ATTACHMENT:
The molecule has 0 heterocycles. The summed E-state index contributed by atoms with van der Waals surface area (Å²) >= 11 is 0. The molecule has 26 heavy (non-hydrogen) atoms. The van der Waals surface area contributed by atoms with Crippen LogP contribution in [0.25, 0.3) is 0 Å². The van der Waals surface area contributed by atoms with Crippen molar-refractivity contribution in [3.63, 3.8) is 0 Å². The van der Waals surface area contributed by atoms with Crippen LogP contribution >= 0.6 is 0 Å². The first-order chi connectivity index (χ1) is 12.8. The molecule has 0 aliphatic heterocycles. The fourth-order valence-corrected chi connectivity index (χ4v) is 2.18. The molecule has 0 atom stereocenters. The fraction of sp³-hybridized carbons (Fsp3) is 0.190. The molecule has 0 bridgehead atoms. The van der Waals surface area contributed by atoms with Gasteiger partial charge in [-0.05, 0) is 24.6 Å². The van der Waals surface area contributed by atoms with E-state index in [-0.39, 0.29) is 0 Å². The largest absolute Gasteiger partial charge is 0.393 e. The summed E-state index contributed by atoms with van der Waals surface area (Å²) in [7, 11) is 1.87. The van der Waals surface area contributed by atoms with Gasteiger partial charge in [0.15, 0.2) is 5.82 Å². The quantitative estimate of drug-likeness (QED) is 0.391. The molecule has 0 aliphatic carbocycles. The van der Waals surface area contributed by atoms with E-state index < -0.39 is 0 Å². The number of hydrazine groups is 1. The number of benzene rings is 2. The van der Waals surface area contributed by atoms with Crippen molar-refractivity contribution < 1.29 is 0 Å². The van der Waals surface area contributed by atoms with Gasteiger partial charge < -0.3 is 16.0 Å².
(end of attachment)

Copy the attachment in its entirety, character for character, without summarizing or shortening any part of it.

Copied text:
The molecule has 0 heterocycles. The summed E-state index contributed by atoms with van der Waals surface area (Å²) >= 11 is 0. The molecule has 26 heavy (non-hydrogen) atoms. The van der Waals surface area contributed by atoms with Crippen LogP contribution in [0.25, 0.3) is 0 Å². The van der Waals surface area contributed by atoms with Crippen molar-refractivity contribution in [3.63, 3.8) is 0 Å². The van der Waals surface area contributed by atoms with Crippen LogP contribution >= 0.6 is 0 Å². The first-order chi connectivity index (χ1) is 12.8. The molecule has 0 aliphatic heterocycles. The fourth-order valence-corrected chi connectivity index (χ4v) is 2.18. The molecule has 0 atom stereocenters. The fraction of sp³-hybridized carbons (Fsp3) is 0.190. The molecule has 0 bridgehead atoms. The van der Waals surface area contributed by atoms with Gasteiger partial charge in [-0.05, 0) is 24.6 Å². The van der Waals surface area contributed by atoms with E-state index in [-0.39, 0.29) is 0 Å². The largest absolute Gasteiger partial charge is 0.393 e. The summed E-state index contributed by atoms with van der Waals surface area (Å²) in [7, 11) is 1.87. The van der Waals surface area contributed by atoms with Gasteiger partial charge in [0.15, 0.2) is 5.82 Å². The quantitative estimate of drug-likeness (QED) is 0.391. The molecule has 0 aliphatic carbocycles. The van der Waals surface area contributed by atoms with E-state index < -0.39 is 0 Å². The number of hydrazine groups is 1. The number of benzene rings is 2. The van der Waals surface area contributed by atoms with Crippen molar-refractivity contribution < 1.29 is 0 Å². The van der Waals surface area contributed by atoms with Gasteiger partial charge < -0.3 is 16.0 Å².